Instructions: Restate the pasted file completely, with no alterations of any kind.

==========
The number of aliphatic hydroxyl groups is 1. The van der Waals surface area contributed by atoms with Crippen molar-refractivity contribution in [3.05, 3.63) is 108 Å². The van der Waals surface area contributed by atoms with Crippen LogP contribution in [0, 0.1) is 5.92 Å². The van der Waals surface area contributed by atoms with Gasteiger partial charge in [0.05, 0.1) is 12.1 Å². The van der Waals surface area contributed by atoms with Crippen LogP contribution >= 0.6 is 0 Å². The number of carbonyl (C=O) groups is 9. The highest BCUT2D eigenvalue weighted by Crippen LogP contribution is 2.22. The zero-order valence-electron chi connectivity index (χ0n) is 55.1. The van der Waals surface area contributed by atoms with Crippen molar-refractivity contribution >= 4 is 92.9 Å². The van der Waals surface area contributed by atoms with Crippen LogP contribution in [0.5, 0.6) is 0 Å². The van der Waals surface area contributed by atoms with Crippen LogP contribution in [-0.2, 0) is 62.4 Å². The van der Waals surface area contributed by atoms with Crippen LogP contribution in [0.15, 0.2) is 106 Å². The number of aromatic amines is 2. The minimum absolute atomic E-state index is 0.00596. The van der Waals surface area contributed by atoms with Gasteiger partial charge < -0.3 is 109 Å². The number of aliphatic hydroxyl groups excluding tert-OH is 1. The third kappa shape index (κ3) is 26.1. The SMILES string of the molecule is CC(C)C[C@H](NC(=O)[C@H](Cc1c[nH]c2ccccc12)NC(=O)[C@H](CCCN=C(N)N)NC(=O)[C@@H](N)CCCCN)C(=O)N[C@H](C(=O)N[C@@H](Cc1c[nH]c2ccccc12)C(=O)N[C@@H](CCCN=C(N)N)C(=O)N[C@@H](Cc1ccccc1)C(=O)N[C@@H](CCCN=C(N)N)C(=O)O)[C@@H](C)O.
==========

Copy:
The number of aliphatic hydroxyl groups is 1. The van der Waals surface area contributed by atoms with Crippen molar-refractivity contribution in [3.05, 3.63) is 108 Å². The van der Waals surface area contributed by atoms with Crippen LogP contribution in [0, 0.1) is 5.92 Å². The van der Waals surface area contributed by atoms with Gasteiger partial charge in [0.05, 0.1) is 12.1 Å². The van der Waals surface area contributed by atoms with Crippen LogP contribution >= 0.6 is 0 Å². The number of carbonyl (C=O) groups is 9. The highest BCUT2D eigenvalue weighted by Crippen LogP contribution is 2.22. The zero-order valence-electron chi connectivity index (χ0n) is 55.1. The van der Waals surface area contributed by atoms with Crippen molar-refractivity contribution >= 4 is 92.9 Å². The van der Waals surface area contributed by atoms with Crippen LogP contribution in [0.5, 0.6) is 0 Å². The van der Waals surface area contributed by atoms with Crippen LogP contribution in [-0.2, 0) is 62.4 Å². The van der Waals surface area contributed by atoms with Crippen LogP contribution in [0.15, 0.2) is 106 Å². The number of aromatic amines is 2. The minimum absolute atomic E-state index is 0.00596. The van der Waals surface area contributed by atoms with Gasteiger partial charge < -0.3 is 109 Å². The number of aliphatic hydroxyl groups excluding tert-OH is 1. The third kappa shape index (κ3) is 26.1. The SMILES string of the molecule is CC(C)C[C@H](NC(=O)[C@H](Cc1c[nH]c2ccccc12)NC(=O)[C@H](CCCN=C(N)N)NC(=O)[C@@H](N)CCCCN)C(=O)N[C@H](C(=O)N[C@@H](Cc1c[nH]c2ccccc12)C(=O)N[C@@H](CCCN=C(N)N)C(=O)N[C@@H](Cc1ccccc1)C(=O)N[C@@H](CCCN=C(N)N)C(=O)O)[C@@H](C)O.